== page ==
Sun Lore of All Ages
By William Tyler Olcott
The Manicacas of Brazil regarded the sun as a hero, virgin born. Their wise men, who claimed the
power of transmigration, said that they had visited the Sun, and that his figure was that of a man clothed in
light; so dazzling was his appearance that he could not be seen by ordinary mortals....
The close agreement in the traditions of many of the primitive inhabitants of the earth, that
there was life in the world before the luminaries occupied the heavens, and that people lived in a state of
semi-darkness, is perhaps the most striking feature of these myths.
In fact, these ancient legends reveal many points that are of interest, especially where
similarities exist in the early traditions of widely separated tribes. It seems extraordinary that men, in
different parts of the world, could have independently conceived the grotesque notions that often characterise the
solar creation myths....
The chief nature of the influence supposedly exerted by the Sun and Moon over men was parental.
In fact, the very basis of mythology lies in the idolatrous worship of the solar great father, and the lunar great
mother, who were the first objects of worship that the history of the race records.
As human beings, the Sun and Moon were naturally distinguished as to sex, although there is in
the early traditions concerning them no settled opinon as to the sex assigned to each, nor their relation to one
another. Thus, in Australia, the Moon was considerd to be a man, the Sun a woman who appears at dawn in a coat of
red kangaroo skins, the present of an admirer. Shakespeare speaks of the Moon as a "she," while in Peru, the moon
was regarded as a mother who was both sister and wife of the Sun, like Osiris and Isis in Egypt....
Swift steeds were associated with the sun in Classical, Indian, Persian, and Hebrew mythologies,
and in the Hebrew worship in Canaan, horses were dedicated to the sun, as indeed they were in Greece at a later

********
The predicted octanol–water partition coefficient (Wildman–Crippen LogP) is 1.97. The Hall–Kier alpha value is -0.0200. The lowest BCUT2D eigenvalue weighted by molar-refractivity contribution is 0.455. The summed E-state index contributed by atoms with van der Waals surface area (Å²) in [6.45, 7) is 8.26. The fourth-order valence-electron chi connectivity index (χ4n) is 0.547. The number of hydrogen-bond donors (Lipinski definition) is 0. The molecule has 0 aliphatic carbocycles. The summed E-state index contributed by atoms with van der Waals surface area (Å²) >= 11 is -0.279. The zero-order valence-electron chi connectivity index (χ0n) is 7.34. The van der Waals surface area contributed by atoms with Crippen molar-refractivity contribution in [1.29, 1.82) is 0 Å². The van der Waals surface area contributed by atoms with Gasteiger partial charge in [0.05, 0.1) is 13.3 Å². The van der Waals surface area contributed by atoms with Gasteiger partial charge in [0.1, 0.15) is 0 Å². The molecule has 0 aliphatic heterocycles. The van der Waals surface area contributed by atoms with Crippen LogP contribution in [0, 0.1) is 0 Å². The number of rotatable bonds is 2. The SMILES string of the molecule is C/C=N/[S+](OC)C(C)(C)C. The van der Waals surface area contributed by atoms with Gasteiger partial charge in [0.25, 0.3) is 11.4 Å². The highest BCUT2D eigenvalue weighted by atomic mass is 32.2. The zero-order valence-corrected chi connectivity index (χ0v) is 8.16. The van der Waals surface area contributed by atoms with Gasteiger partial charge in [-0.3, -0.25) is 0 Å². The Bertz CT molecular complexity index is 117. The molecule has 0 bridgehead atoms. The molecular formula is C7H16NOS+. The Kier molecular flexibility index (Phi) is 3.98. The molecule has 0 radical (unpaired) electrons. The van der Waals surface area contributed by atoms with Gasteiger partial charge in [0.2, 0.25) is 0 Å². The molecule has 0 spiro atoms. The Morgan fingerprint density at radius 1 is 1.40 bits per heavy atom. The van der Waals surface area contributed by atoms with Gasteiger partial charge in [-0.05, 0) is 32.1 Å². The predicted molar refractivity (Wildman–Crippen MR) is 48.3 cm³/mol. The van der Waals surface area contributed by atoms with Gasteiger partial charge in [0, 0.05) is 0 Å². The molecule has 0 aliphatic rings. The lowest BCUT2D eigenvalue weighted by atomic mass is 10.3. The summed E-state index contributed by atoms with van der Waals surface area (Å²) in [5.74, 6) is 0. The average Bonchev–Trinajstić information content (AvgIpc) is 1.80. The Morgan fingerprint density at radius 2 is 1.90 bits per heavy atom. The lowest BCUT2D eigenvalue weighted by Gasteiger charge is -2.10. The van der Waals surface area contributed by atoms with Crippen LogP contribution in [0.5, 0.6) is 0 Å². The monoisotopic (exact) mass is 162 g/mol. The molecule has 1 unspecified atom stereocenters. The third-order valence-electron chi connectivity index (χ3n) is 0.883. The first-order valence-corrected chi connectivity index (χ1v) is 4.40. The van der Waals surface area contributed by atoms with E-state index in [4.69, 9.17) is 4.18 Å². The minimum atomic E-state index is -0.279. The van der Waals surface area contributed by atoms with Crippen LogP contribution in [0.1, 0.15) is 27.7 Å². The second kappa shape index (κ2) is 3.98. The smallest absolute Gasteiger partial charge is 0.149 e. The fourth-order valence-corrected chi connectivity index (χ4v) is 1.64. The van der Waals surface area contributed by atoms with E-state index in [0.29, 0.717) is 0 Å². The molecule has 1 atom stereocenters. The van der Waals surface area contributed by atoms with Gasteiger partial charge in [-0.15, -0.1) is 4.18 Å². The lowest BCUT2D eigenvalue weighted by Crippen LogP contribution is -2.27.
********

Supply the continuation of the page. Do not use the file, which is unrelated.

In the Veda the sun is frequently called "the runner," "the quick racer," or simply "the horse,"
This idea of the swift flight of the sun is further carried out by attributing wings to the sun, or dawn, and on
the Egyptian and Assyrian monuments we find the winged solar disk inscribed....
The Egyptians had a legend which in some respects is so similar to that of the Mexican
myth...that it would almost appear as if the two originated from the same source. They told Herodotus that,
according to their records, the sun had four times deviated from his regular course, having twice risen in the
west, and twice set in the east. This change, however, had produced no alteration in the climate of Egypt, neither
had a prevalence of disease been the consequence....
The association of the sun with a floating island is revealed in many legends, and in solar
symbolism we find the sun depicted as seated on a floating lotus leaf.
Herodotus tells us that near Buto there was a deep and broad lake in which was a reputed
floating island. In this island was a large temple dedicated to the sun. The island was once firm, but it is said
when Typhon, who was in the sea, was once roaming round the world in pursuit of the solar deity Horus, Latona, who
was one of the primitive eight gods who dwelt in the city of Buto, received him in trust from Isis and concealed
him in the island of Chemmis, which then first began to float. Afterwards he became sufficiently powerful to leave
his place of refuge and to expel Typhon who had usurped his dominions, and his own reigh then commenced.